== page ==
OTTAWA — Canada is expected to officially legalize recreational marijuana after the Senate votes June 7, according to The Guardian. Legislation was already passed by the House, and after the Senate approves the law, Prime Minister Justin Trudeau expects his administration will be ready for cannabis sales within a few months.
Trudeau incorporated Canadian marijuana legalization into his election campaign and implemented his plan to legalize the drug when he was elected in 2015. Officials expect the country’s legal marijuana industry to earn between $5 billion and $7 billion Canadian dollars per year.
Once Canada legalizes marijuana federally, it will become the first G7 and G20 country (largest advanced country) to do so. It could serve as an international model for marijuana legalization. Experts say they have learned from the mistakes made with U.S. states that have legalized the drug and hope to avoid similar missteps.
Former Chief of Police in Toronto and current Member of Parliament Bill Blair said legalization in Canada will protect citizens from black market products by providing safety measures and drug regulation.
Blair said prohibiting drugs has failed for decades, noting that Canadians use marijuana at a high rate despite legalities and regulation necessities.
"The proposed legislation, which is introduced today, seeks to legalize, strictly regulate and restrict access to cannabis," Blair said. The costs will help eradicate the black market.
Cannabis activists hope the U.S. will follow Canada's lead and legalize the drug.
Founder and CEO of BDS Analytics Roy Bingham said Canada is setting the new normal, adding that the United States legal marijuana industry is "a very abnormal industry." Nine states and Washington D.C. have legalized recreational marijuana, yet it is still illegal under federal law. Washington D.C. and 29 states have legalized medical marijuana, but the drug is still classified as a Schedule I drug along with heroin. Cannabis is in a more potent drug-class than fentanyl, cocaine, and oxycodone.
Nearly 5 Million Canadians Consumed Marijuana in 2017
A survey conducted last March found at least two-thirds of pot-smoking Canadians will switch from the black market to purchasing legal marijuana once the law is implemented. Those surveyed also said that once legal, they will increase the amount of cannabis they will buy. Nearly 5 million people between the ages of 15 and 64 consumed marijuana in Canada last year, according to Reuters.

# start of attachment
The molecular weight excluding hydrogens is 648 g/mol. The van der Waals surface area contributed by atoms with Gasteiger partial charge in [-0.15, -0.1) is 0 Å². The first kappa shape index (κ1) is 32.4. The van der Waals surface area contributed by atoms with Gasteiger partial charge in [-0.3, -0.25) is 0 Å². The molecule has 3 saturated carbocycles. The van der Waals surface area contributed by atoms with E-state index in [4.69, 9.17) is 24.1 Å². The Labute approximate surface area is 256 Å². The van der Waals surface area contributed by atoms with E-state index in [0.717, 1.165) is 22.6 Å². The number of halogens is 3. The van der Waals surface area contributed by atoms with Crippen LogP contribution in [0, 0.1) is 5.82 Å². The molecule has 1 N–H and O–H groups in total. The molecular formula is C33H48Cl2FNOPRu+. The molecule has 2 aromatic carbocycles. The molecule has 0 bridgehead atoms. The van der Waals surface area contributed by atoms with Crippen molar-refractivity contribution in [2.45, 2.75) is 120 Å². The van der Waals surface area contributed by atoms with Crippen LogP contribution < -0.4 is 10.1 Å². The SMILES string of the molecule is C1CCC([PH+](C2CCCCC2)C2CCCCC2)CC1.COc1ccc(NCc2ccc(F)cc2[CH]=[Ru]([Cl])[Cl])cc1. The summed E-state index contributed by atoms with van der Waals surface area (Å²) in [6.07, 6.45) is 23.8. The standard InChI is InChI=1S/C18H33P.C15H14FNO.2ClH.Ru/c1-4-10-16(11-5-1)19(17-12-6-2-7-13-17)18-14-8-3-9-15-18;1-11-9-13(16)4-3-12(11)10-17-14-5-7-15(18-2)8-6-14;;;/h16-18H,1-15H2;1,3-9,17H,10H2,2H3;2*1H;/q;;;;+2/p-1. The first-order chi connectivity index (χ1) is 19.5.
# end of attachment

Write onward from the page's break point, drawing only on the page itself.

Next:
After Canada legalizes marijuana, adults 18 years of age and older will be allowed to purchase cannabis from a governmentally-regulated dispensary. Regulations also include national lab-testing, safety, and potency standards, as well as strict marketing and packaging restrictions imposed to ensure children aren't targeted by manufacturers.
Canadian police will determine enforcement measures in regard to drugged driving once legalization is implemented. Measuring an impaired driver's blood alcohol content is easily detected with breathalyzers, but there is not currently a way to accurately measure marijuana in the system because it can remain in the blood for more than a month. Traveling across the Canadian/U.S. border also raises concerns for officials.
The Saskatchewan province has voiced serious concerns regarding the government's strategy to combat driving under the influence of marijuana, but the new law will allow provinces to set their own regulations, including raising the age requirements for marijuana in local communities.
Medical marijuana was legalized in Canada in 2001 and earned about $1.7 billion last year. Canadians spent approximately $5.7 billion on illegal marijuana last year.